If England are to reach the World Cup semi-final they will have to subdue a woman who has been described in some quarters as possibly the most important Canadian athlete of her time.
That is not as a big a call as it might be in some countries, but Canada has nevertheless recently produced basketball’s Steve Nash and 2014 Wimbledon women’s finalist Eugenie Bouchard, as well as a slew of ice hockey players who are household names across the Atlantic.
None, though, will be as influential as the captain Christine Sinclair if she leads Canada to World Cup glory in her home city of Vancouver next Sunday. Should that happen, a boom is anticipated in female sports participation, and soccer.
Sinclair, who faces England on Saturday night in Vancouver, has been the face staring from billboards, TV screens and newspapers during this World Cup. It is a familiar face to Canadians – she is also on a postage stamp and Canada’s Walk of Fame.
The forward began playing for Canada at 16 and is still the key player at 31, with 227 internationals and 154 goals to her name. When they were given a penalty in injury time of the opening game, with China holding on for a goalless draw, Sinclair drilled it inches inside the post. “Cometh the hour, cometh the woman,” said Canada’s Geordie coach John Herdman.
The wider world knows her less well, primarily because Canada have rarely featured at the sharp end of tournaments. The notable exception was in 2012 when Sinclair scored a hat-trick at Old Trafford but finished on the losing side as United States controversially won 4-3 in extra-time. In the aftermath of the match, while the normally loquacious Herdman stood outside the dressing room pondering how he would lift his team, Sinclair put her own disappointment aside to give a speech that left her team-mates in tears.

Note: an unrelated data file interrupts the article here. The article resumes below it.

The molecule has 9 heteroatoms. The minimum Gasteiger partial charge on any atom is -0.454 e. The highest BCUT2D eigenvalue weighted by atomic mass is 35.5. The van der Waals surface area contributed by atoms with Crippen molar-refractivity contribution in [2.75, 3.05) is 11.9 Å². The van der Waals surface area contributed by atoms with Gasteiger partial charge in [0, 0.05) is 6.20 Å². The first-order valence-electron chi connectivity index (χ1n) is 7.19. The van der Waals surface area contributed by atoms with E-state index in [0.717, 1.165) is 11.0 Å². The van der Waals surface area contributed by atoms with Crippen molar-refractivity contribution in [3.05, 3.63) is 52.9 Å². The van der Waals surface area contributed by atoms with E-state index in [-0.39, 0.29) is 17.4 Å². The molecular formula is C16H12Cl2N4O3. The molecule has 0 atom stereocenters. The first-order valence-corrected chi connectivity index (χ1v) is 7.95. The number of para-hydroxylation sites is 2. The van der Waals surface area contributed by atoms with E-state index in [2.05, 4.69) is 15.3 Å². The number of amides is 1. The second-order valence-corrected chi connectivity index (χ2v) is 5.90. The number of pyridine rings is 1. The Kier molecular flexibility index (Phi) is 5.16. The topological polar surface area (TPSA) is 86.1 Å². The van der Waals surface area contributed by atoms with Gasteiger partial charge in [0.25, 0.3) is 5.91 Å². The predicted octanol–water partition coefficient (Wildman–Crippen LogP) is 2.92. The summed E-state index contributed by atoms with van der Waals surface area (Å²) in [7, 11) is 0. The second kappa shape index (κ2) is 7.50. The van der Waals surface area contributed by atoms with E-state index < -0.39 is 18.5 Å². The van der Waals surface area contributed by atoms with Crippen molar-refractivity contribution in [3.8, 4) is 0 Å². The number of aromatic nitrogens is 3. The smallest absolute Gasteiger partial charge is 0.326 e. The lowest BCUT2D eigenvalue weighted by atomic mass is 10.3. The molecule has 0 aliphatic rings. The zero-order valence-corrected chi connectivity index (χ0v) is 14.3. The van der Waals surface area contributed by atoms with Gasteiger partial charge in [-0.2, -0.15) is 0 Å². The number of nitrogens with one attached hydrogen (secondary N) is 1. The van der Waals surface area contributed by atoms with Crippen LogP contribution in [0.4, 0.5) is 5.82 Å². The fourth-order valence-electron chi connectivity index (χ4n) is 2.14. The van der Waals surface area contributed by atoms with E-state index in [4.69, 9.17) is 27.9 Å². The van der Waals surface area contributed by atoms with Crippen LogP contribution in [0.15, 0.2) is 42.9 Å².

The players, most of whom held Sinclair in awe, felt they had let their star down, that they were unworthy of playing with her. She told them how she had never been more proud of them and exhorted them not to go home without a medal. A few days later Canada took the bronze.
In the Canucks’ first game in the 2011 World Cup her nose was broken by a rogue German elbow. After the blood was wiped away on the touchline Sinclair pushed the medical staff aside and insisted she be allowed back on the pitch.
After she scored she blew a kiss to the bench. For subsequent matches in the tournament she played with a mask, but only because the medics insisted she wear it.
Sinclair, though, was used to adversity. She began playing at four in an under-7s team. Two uncles had played for Canada and her mum was the coach. But even then her mother had began showing signs of multiple sclerosis. She is now in a wheelchair.
Her dog Charlie is named after her coach at university who died of cancer. A private person, uncomfortable with celebrity, it is only in recent years she has begun to use her name to promote her sport.
And the competitiveness is ingrained. In 2009, when a new coach took over the national side and introduced fitness tests Sinclair was average. Sinclair is not used to average. Two months later the squad were tested again and she came top.
The truth is that Sinclair has been average in this tournament. The penalty aside, she has rarely looked like scoring and neither have Canada. Including the spot-kick, they have only managed three goals in four games.
But England coach Mark Sampson will not be taking Sinclair lightly. He knows that, on the big occasion, Sinclair has a habit of delivering.
Young guns: Canada’s rising stars
If Christine Sinclair represents Canada’s older generation, Kadeisha Buchanan and Ashley Lawrence are the future. The 19-year-old pair first played together in the same under-9s girls team.
They have progressed through the regional, then national ranks to make their full Canada debuts on the same day, at 17, and are at the same university. Central defender Buchanan, recognisable by her red braids, has had a superb tournament and midfielder Lawrence a very solid one.Reuse content